Tuesday, September 10, 2013

NIAID-DVI: Dengue subunit vaccine -- Beth-Ann Coller

Blog Series: NIAID-DVI

Development update - recombinant subunit dengue vaccine
Beth-Ann Coller
Merck & Co., Inc.

So Merck decide to nix the use of the whole genome and opted for focusing in on the Envelope gene; 80% of it.

The current status per the meeting abstract:
  • Preclinical studies of this recombinant subunit vaccine have been conducted in non-human primates in order to evaluate immunogenicity and efficacy of tetravalent formulations
  • They are doing testing with and without adjuvant
  • The formulations have been evaluated in both dengue naive and experienced animals.
  • The work has shown that recombinant proteins can induce balanced tetravelent responses without evidence of interference.
  • They are in Phase 1 clinical trials with the vaccine in healthy flavivirus naive adults.
So I had one potentially naive question in this presentation which of course I kept to myself because it was a lively bunch and I feared for my life at times given I secretly harbor a copy of immunology for dummies book...


So presumably you have just the E gene...so the spectrum of antibodies (and I apologize for crapping all over proper immunological terminology--bear with me)...so the spectrum of antibodies produced by this vaccine will be limited yes? Limited to what can be produced for the E gene. Does this imply then that the rest of the genome doesn't matter in vaccine design?

I realize the E gene is the target...but is it really the golden nugget? Does all heaven and earth hinge only the E gene? Does the interstate light up with the magic of a thousand fairies when the E gene is 'turned on'? I find this hard to believe given genetically speaking I've been told we should all beg off the E gene and focus on full genome studies. I don't deny the power and importance of the E gene...heck we have massive troves of information on this piece of nucleic acid going back decades...decades. It has been INVALUABLE for surveillance...but how 'invaluable' is it...truly in total vaccine design? I really don't know...I'm asking. I know you can't ignore it...or rather shouldn't; but should all other genes be shunned in favor of 'the one' E gene?

BUT "a virus cannot live by it's envelope gene alone"....

Even if a focused candidate (ie. E gene subunit vaccine) works I can't help but think dengue is going to bust out NS1 on us and do something bat-shit crazy. Why? Because that's what dengue virus has been doing to us from the start:
Ok enough with the old stuff...how about some newer stuff...
Last one I promise:
So perhaps the E gene alone is enough...perhaps we cannot ignore the structural genes after all...

Also perhaps a question that fits in the 'dolt' category but HEY this is a teaching blog so I'm going to ask it...immunologically speaking, do certain expression patterns, E gene epitope 'availabilty' either structurally or in some other form depend on any other gene/protein product or something else in 'sequence space'? Just throwing it out there...for instance influenza can use glycosylation patterns/numbers to 'make up for' defaults in another segments that have lost function (Mishin VP, et al. Effect of hemagglutinin glycosylation on influenza virus susceptibility to neuraminidase inhibitors.JVI 79: 12416.)...just a thought.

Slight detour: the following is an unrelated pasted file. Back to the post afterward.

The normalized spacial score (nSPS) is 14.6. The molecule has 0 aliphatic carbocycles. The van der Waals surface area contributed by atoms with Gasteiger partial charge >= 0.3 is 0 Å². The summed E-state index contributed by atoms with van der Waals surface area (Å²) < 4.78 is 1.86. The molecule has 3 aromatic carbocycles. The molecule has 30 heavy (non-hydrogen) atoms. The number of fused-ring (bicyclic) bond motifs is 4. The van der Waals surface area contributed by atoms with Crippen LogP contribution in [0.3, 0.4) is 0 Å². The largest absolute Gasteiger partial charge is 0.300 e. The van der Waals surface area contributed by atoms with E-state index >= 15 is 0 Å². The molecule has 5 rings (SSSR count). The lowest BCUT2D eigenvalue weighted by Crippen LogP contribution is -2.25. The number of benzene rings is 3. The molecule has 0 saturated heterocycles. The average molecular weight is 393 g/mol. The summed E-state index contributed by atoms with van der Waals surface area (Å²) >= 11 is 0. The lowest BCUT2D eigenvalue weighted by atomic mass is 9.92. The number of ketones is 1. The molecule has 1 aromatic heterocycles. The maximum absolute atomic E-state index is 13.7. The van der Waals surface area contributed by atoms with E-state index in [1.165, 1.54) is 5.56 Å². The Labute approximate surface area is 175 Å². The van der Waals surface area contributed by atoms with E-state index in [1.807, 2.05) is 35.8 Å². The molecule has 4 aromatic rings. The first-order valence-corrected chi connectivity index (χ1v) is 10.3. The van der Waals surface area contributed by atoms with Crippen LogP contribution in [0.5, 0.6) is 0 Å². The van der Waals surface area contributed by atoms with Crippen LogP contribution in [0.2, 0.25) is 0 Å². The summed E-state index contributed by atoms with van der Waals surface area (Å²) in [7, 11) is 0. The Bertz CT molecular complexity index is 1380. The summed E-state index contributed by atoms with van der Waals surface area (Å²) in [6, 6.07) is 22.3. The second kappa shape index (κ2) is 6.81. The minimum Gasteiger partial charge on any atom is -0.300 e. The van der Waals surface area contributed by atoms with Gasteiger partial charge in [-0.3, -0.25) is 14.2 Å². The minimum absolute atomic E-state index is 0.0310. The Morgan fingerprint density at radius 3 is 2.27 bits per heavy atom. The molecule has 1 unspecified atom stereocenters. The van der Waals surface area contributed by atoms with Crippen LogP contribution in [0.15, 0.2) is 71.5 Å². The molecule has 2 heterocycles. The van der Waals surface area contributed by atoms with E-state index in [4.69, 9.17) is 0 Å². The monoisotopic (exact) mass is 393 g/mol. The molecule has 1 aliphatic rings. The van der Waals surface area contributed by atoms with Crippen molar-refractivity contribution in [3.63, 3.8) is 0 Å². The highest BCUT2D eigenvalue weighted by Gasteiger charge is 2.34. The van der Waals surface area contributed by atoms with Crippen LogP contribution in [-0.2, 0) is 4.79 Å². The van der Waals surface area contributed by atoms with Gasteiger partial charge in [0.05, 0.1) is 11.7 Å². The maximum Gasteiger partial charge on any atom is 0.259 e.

My intention is not the 'hate all over' the subunit vaccine premise...hell, I think we all realize now there is a vast amount we don't actually know about dengue just in terms of BASIC understanding...so we shall see. And subunit vaccines don't come with all the baggage of other 'genomic affects' or the probability of being 'alive' and therefore potentially harmful which is a risk all live-attenuated vaccines run.

All in all, I enjoyed Beth-Ann's update! Broadening my horizons on all the different types of vaccines that can be considered for viruses. For more information and most importantly, the paper describing the progress the subunit vaccine...
There are several other subunit vaccines in development including one using NS1 which is mentioned in Murphy and Whitehead's article in Annu Rev Immunol...which coincidentally or not so coincidentally NS1 uses glycosylation for modulation of secretion, cell-surface expression, hexamer stability, and interaction with human complement...hmmm, glycosylation thou wiley flu friend...or should I say fiend? 

For an additional summary of current dengue vaccines out there...which includes numerous subunit vaccines see Wan et al., 2013 article in the Journal of Biomedical Science given I just found/skimmed the article, I plan on giving it a good read.

Unfortunately no colorful schematics or youtube videos to keep you awake in this entry but plenty of links for sure...you cannot say you don't have some information overload to get started with if indeed you'd like to brush up on your subunit vaccine developments.